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View Diary: Ben Bernanke Says He's Sorry, And He Won't Do It 'Again' (220 comments)

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  •  Funny that, China maybe under the microscope (4+ / 0-)
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    panicbean, xaxado, Badabing, Areopagitica

    After the Dueling Dubai diaries yesterday, I was thinking where other high priced real estate may be in a similar state of disrepute:

    From October 09:

    The two bubbles building in Hong Kong

    That trend is the boom in Hong Kong property. You may well have read about the world record price just paid for one apartment: HK$439m (US$57m) or HK$71,280 per square foot for the '68th floor' in a new prime development in the Mid Levels district of the city. (The building is actually on the 39th floor – floor numbers considered unlucky are routinely skipped in China.)

    The buyer is anonymous, but is believed to be from the mainland, making him or her the most high-profile example of a trend that's pushing up luxury residential prices in the city: the new millionaires and billionaires of China snapping up top addresses in their country's richest region.

    The high prices being paid are causing some alarm about a possible property bubble. In an effort to cool things down, the Hong Kong Monetary Authority, the territory's de facto central bank, has just cut the maximum mortgage for properties above HK$20m to 60% of the property's value, from 70% before.

    So while the boom in luxury property is due mostly to easy conditions on the mainland, a similar rebound in lower-end property owes much to easy money in America. Low US rates trigger low rates in Hong Kong, making mortgages more affordable and pushing up the price local buyers can afford to pay. As the chart below from Reuters shows, the slump in prices last year has now been almost completely erased.

    This isn't just about enthusiasm for China; the Hong Kong dollar peg makes the Hang Seng highly sensitive to ebbs and flows in global liquidity, and thus it's an obvious way to trade them. When the Fed is pumping money into the global system, traders go long the Hang Seng – hence the melt-up in late 2007 as the US slashed rates at the start of the credit crunch.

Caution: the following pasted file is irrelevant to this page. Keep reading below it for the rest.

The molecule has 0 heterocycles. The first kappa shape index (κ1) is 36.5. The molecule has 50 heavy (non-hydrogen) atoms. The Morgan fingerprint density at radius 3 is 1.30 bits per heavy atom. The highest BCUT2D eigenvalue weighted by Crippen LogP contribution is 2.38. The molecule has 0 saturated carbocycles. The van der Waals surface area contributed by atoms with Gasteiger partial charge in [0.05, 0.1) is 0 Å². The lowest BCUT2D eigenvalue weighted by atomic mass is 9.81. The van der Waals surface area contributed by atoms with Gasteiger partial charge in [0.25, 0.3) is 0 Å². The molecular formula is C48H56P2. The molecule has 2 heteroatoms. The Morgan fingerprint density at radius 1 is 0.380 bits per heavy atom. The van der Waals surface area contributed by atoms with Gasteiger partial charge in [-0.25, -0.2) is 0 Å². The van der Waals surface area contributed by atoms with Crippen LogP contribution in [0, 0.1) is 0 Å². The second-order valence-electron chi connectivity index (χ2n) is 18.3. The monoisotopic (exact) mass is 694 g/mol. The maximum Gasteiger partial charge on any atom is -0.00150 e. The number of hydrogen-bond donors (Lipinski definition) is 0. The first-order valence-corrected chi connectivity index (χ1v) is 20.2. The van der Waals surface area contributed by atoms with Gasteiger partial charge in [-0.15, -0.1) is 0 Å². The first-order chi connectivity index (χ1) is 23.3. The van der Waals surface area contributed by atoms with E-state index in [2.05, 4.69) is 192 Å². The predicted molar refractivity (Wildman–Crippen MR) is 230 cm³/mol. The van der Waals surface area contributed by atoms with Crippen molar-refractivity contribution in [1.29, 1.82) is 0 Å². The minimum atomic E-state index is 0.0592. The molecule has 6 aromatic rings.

Hong Kong's sensitivity to ultra-easy central bank policy elsewhere flags up what will be a very big issue for Asian governments over the next few years. China and the rest of emerging Asia is likely to begin tightening policy once the recovery solidifies. But what about the Western world? One look at data as bleak as US unemployment reinforces my view that monetary policy there is going to stay loose for a very long time.

    A jury consists of twelve persons chosen to decide who has the better lawyer. Robert Frost

    by bamabikeguy on Sat Nov 28, 2009 at 08:26:27 AM PST

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    •  Asian investments (3+ / 0-)
      Recommended by:
      panicbean, Badabing, bamabikeguy

      The program – known as the City of Dallas Regional Center – is a citywide adoption of a federal immigration program that trades green cards and the promise of permanent residency for investments of $500,000 or $1 million.

      According to Natinsky, hundreds of investors – particularly from China but also from Mexico, South America and elsewhere – are lining up for the chance to get in.

      The investment program is complex and governed by strict federal immigration and customs rules that determine who gets in and who's kept out. The process of clearing investors can take months.

      Under the program's rules, investors who put up $1 million can invest anywhere in Dallas. Investors who put up $500,000 must invest in areas where unemployment is 50 percent higher than the national average.

      And every investor's contribution must create at least 10 permanent jobs. So if 10 investors put up $10 million, their project has to directly or indirectly result in 100 new jobs.

      "The required presence of health professionals did not make interrogation methods safer, but sanitized their use" Physicians for Human Rights

      by Catte Nappe on Sat Nov 28, 2009 at 08:41:06 AM PST

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